The news came as it emerged that the European Commission had contacted Madrid over the illegal dump, the first step in a procedure which it can launch when it suspects a member state of infringing EU law.
Some 10,000 people living in the town of Sesena near the Spanish capital evacuated their homes Friday after the dump went up in flames in a suspected arson attack.
A massive black cloud of fumes billowed into the air, prompting widespread health concerns as the government of Castilla-La Mancha where the dump is located warned the smoke was “toxic.”
But the regional government said Saturday it had lifted its evacuation order “as a result of the reduced risk for residents in the area” as firefighters brought the blaze under control.
The cloud had also reduced in intensity and was rising up higher in the sky, avoiding residential areas, authorities added.
The blaze broke out before dawn on Friday in the dump that stretches over 10 hectares (25 acres) — the equivalent of about 10 rugby fields — and straddles the Castilla-La Mancha and Madrid regions.
The massive stack of tyres started to form in the 1990s when a company began using the site as a temporary depot for old tyres due to be recycled, and it grew from then on.
It was declared illegal and environmental groups had long warned that it posed a health hazard, but authorities only recently started acting on the problem, inviting bids to empty the dump and destroy the tyres at the end of last year.
On Saturday, the European Commission, the European Union’s powerful executive, said it had got involved too.
“There were contacts and requests of information by the Commission to the Spanish authorities on landfills, including the one in Sesena,” Commission spokesman Christian Wigand told AFP.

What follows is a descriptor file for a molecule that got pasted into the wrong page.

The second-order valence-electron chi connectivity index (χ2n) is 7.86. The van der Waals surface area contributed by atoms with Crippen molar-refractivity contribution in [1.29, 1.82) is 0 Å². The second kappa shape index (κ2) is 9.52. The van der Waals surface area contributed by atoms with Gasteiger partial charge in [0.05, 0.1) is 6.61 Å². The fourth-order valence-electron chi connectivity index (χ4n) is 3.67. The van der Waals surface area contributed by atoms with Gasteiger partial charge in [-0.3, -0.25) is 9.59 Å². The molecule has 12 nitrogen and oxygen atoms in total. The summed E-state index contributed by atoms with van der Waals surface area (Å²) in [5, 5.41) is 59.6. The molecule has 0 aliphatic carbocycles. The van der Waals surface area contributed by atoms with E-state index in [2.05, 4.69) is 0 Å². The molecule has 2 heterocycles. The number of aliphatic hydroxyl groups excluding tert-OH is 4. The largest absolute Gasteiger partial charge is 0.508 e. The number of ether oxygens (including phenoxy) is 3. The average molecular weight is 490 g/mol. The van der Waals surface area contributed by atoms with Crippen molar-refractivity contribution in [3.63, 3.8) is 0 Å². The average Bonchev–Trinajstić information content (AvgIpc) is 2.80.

A request for information is the first step towards an infringement process, which if officially launched can lead to EU court proceedings.
Under a EU directive, used tyres cannot be dumped in landfills.
Tyre dump blazes are notoriously difficult to extinguish and have been known to last for months and even years, as tyres often continue to burn inside even if they are extinguished from the outside. They also reignite easily.
But Francisco Martinez Arroyo, environmental minister for the Castilla-La Mancha government, told Spanish radio the fire would likely be extinguished in “two or three days.”
In a bid to alleviate health concerns, Madrid’s emergency services tweeted that air quality measuring stations in the area continued to give normal readings.
But environmental group Ecologists in Action warned that the stations were not set up to measure all the pollutants being released from the mass burning of tyres — an atypical event.
These include polycyclic aromatic hydrocarbons (PAHs), compounds considered dangerous and in some cases cancer-causing.
In a statement, the group called on “authorities involved to immediately measure the pollutants that the fire… is emitting in huge quantities, to protect people’s health.”